As more private and public primary and secondary (K-12) schools move to reopen in-person, we need to ensure reopening plans protect public health—and also protect the legal rights of parents and students, as well as schools’ core ethical imperative of nurturing and guiding young people. The pressures to reopen are mounting, and so are the risks that reopening plans could cause lasting harm to these legal rights and schools’ mission through the use of “education contracts of adhesion”.
“A national emergency.” That’s the phrase Vice-President Kamala Harris recently used to describe the departure of mothers from our country’s work-force due to the difficulty—at times, impossibility—of holding down a job while also holding down the domestic fort during the ongoing COVID-19 global pandemic.
Key to addressing this national emergency, as well as other pandemic-related crises such as the deterioration of children’s mental health and the inequitable impacts of lost academic progress among children: reopening our brick-and-mortar primary and secondary schools, as expeditiously and safely as possible.
As working parents of school-age children—who also have been our work-from-home co-workers for a significant amount of time since March 16, 2020—we join with the millions of families in the United States who are navigating the unprecedented, ever-evolving terrain of educational options available for children in kindergarten through twelfth grade.
As legal academics, as well as attorneys (one currently practicing, the other formerly practicing), we have been alarmed by one feature of these options that has received limited attention in the popular press and essentially no attention in legal scholarship: what we call “education contracts of adhesion” that parents are being asked, encouraged, or required to sign to send their K-12 students back-to-school in person. We have unpacked this device, its features, and its problematic impacts thoroughly in a piece in the University of Illinois Law Review, and we offer key takeaways from this analysis below.
Here is how education contracts of adhesion work: in advance of a K-12 student returning to school in-person, a private or public K-12 school asks, encourages, or requires parents to waive their rights to bring legal claims against the school if the student acquires COVID-19 through school participation, becoming sick or dying. Although precise figures on the location, number, and exact terminology do not yet appear to be available, these devices are in use around the country. In general, contracts of adhesion have the following features: they are proposed to a consumer by a repeat actor on a take it or leave it basis; they cannot be altered or negotiated by the consumer; and they contain provisions requiring the waiver of rights by the consumer otherwise established as belonging to the consumer as a matter of law.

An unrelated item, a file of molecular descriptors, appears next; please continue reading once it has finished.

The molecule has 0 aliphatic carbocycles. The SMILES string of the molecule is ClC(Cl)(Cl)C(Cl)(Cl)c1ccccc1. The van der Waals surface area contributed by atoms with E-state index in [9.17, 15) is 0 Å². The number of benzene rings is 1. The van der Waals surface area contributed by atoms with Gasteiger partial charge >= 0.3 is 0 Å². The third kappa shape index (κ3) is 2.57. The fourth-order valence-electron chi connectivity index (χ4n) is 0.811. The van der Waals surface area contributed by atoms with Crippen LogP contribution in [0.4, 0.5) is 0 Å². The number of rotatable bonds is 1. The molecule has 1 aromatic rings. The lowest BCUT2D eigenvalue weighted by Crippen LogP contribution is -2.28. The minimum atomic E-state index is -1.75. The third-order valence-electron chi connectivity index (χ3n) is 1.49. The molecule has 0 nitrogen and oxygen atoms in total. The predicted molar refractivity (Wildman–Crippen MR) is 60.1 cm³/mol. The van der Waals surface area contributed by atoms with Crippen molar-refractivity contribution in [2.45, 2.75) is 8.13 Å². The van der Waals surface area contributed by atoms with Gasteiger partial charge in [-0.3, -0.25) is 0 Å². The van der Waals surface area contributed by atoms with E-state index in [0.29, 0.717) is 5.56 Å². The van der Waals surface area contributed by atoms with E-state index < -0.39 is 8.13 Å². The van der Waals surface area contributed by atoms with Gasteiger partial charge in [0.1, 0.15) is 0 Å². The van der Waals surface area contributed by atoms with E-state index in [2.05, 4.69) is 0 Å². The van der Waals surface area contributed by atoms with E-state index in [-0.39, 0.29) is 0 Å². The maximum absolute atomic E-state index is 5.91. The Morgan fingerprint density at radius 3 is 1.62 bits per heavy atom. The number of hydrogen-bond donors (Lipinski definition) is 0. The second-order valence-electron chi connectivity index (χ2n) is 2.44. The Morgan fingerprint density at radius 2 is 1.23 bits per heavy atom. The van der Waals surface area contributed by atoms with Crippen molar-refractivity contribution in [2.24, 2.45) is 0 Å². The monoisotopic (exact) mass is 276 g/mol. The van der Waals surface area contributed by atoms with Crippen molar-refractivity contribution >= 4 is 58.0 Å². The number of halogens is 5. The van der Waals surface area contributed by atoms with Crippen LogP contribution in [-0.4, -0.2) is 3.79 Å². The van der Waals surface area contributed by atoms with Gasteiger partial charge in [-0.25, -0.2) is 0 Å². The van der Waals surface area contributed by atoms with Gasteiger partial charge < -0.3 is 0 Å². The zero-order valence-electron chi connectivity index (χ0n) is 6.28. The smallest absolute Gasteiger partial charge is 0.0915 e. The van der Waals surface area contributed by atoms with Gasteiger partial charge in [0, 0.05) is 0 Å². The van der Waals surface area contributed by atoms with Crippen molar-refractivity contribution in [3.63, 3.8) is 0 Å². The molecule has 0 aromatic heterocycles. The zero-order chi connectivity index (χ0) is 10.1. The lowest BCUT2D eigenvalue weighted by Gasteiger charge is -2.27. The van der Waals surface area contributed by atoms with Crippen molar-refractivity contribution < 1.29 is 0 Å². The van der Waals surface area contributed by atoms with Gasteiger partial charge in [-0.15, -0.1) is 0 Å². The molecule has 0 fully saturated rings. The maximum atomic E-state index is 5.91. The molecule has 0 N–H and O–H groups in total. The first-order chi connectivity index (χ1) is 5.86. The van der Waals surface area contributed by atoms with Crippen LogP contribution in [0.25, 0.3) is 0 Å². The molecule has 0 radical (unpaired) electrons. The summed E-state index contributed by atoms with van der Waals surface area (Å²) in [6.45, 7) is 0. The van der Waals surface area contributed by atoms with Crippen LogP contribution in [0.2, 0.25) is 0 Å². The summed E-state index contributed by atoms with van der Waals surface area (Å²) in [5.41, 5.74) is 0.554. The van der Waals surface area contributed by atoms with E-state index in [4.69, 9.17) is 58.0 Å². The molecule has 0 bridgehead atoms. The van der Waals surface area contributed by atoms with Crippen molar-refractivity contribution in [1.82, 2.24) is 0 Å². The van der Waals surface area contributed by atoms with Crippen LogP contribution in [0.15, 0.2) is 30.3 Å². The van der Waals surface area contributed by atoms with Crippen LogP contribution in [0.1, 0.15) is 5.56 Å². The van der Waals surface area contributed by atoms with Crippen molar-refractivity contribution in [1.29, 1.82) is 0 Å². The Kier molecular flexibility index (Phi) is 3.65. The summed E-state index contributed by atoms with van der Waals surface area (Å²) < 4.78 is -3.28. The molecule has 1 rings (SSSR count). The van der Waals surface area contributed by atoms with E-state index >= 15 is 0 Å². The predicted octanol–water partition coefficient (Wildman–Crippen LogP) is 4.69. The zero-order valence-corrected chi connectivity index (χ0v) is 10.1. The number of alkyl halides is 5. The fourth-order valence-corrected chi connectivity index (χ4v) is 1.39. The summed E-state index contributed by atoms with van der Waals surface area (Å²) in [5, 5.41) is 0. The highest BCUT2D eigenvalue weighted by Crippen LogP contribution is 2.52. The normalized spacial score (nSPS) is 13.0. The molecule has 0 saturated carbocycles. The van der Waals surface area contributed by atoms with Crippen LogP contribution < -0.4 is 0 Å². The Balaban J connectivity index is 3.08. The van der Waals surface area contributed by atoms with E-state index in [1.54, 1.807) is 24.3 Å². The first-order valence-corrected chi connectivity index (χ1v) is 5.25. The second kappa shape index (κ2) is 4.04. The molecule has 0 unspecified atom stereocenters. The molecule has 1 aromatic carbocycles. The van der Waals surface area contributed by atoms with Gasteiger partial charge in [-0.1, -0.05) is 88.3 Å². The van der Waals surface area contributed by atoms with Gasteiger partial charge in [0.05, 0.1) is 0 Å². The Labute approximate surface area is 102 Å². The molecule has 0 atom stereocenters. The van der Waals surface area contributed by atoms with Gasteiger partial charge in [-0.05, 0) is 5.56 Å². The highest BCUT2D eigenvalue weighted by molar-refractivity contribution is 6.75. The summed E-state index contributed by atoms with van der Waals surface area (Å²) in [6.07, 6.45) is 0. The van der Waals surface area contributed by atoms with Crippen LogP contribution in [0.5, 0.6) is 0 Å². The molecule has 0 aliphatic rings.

Here is why we are concerned about education contracts of adhesion: K-12 students nationwide have protected legal rights to access public education. While the source and scope of these rights vary somewhat between states, they share the core feature of promising minor children a basic education, which is essential to their career success, personal fulfillment, participation in our democracy, and other vital spheres of activities. Parents are also legally required to send their minor children to school, subject to civil or criminal penalty. Education contracts of adhesion shave away, or shear wholesale, the rights of parents and children in this context. Concerns the law already expresses about contracts of adhesion apply as strongly, if not more so, in the education context. Moreover, to condition a child’s right to attend school on the demand that parents sign a non-negotiable device that demands the waiver of important safety and welfare rights as the price of entry injects into the education context the dynamic of domination and subordination. It does so where education should be designed to encourage the development of character in a manner consistent with the demands of citizenship in a liberal democracy. To solicit, encourage, or require this concession at a time of enormous stress on parents and children alike—the “national emergency” faced by working families—is an unconscionable extraction: a “bargain” in name only.
Here is what we hope parents, schools, and courts will do with education contracts of adhesion: if faced with a request, encouragement, or demand to sign this device, we hope parents will take the opportunity to instead try to negotiate a fair allocation of rights and responsibilities on their and their children’s behalf. We hope schools will look to other devices— more consistent with their core societal obligation to nurture students—to determine this allocation in ways that don’t undermine children’s rights to school attendance and parents’ obligation to send their children to school. When these devices inevitably lead to litigation, we hope courts will make full, thoughtful use of the discovery process to create a complete picture of the responsibilities, rights, and values at play, as well as to consider the substantive merits of these devices as part of the larger body of law around contracts of adhesion that raises powerful questions/concerns about their validity in any context—especially in the classroom context.
Above all, we hope that children, parents, and families trapped in their homes during the pandemic do not wind up in a legal trap with potentially lifelong implications.
Leah A. Plunkett: Meyer Research Lecturer on Law and Special Director for Online Education at Harvard Law School; Harvard University – Berkman Klein Center for Internet & Society; University of New Hampshire School of Law
Michael S. Lewis: Rath, Young and Pignatelli; Adjunct Professor of Law at Vermont Law School and University of New Hampshire School of Law